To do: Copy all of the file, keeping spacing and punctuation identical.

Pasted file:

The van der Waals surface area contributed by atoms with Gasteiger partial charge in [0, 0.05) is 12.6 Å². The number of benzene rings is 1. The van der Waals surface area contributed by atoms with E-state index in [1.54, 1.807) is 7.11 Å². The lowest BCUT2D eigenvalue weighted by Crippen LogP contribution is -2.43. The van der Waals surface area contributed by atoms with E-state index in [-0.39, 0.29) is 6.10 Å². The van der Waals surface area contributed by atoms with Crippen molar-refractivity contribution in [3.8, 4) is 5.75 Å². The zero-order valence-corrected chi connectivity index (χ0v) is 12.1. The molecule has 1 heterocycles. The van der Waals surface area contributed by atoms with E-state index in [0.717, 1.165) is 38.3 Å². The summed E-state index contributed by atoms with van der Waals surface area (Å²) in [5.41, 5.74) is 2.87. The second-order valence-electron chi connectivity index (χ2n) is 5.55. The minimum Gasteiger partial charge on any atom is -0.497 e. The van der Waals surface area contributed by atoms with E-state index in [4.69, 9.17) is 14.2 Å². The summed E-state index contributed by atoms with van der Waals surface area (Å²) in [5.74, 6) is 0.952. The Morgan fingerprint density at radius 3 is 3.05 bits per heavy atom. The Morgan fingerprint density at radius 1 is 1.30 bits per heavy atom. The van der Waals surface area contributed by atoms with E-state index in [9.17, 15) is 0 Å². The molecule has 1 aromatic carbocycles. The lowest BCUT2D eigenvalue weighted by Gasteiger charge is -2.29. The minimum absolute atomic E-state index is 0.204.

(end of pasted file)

The van der Waals surface area contributed by atoms with Gasteiger partial charge in [0, 0.05) is 12.6 Å². The number of benzene rings is 1. The van der Waals surface area contributed by atoms with E-state index in [1.54, 1.807) is 7.11 Å². The lowest BCUT2D eigenvalue weighted by Crippen LogP contribution is -2.43. The van der Waals surface area contributed by atoms with E-state index in [-0.39, 0.29) is 6.10 Å². The van der Waals surface area contributed by atoms with Crippen molar-refractivity contribution in [3.8, 4) is 5.75 Å². The zero-order valence-corrected chi connectivity index (χ0v) is 12.1. The molecule has 1 heterocycles. The van der Waals surface area contributed by atoms with E-state index in [0.717, 1.165) is 38.3 Å². The summed E-state index contributed by atoms with van der Waals surface area (Å²) in [5.41, 5.74) is 2.87. The second-order valence-electron chi connectivity index (χ2n) is 5.55. The minimum Gasteiger partial charge on any atom is -0.497 e. The van der Waals surface area contributed by atoms with E-state index in [4.69, 9.17) is 14.2 Å². The summed E-state index contributed by atoms with van der Waals surface area (Å²) in [5.74, 6) is 0.952. The Morgan fingerprint density at radius 3 is 3.05 bits per heavy atom. The Morgan fingerprint density at radius 1 is 1.30 bits per heavy atom. The van der Waals surface area contributed by atoms with E-state index in [9.17, 15) is 0 Å². The molecule has 1 aromatic carbocycles. The lowest BCUT2D eigenvalue weighted by Gasteiger charge is -2.29. The minimum absolute atomic E-state index is 0.204.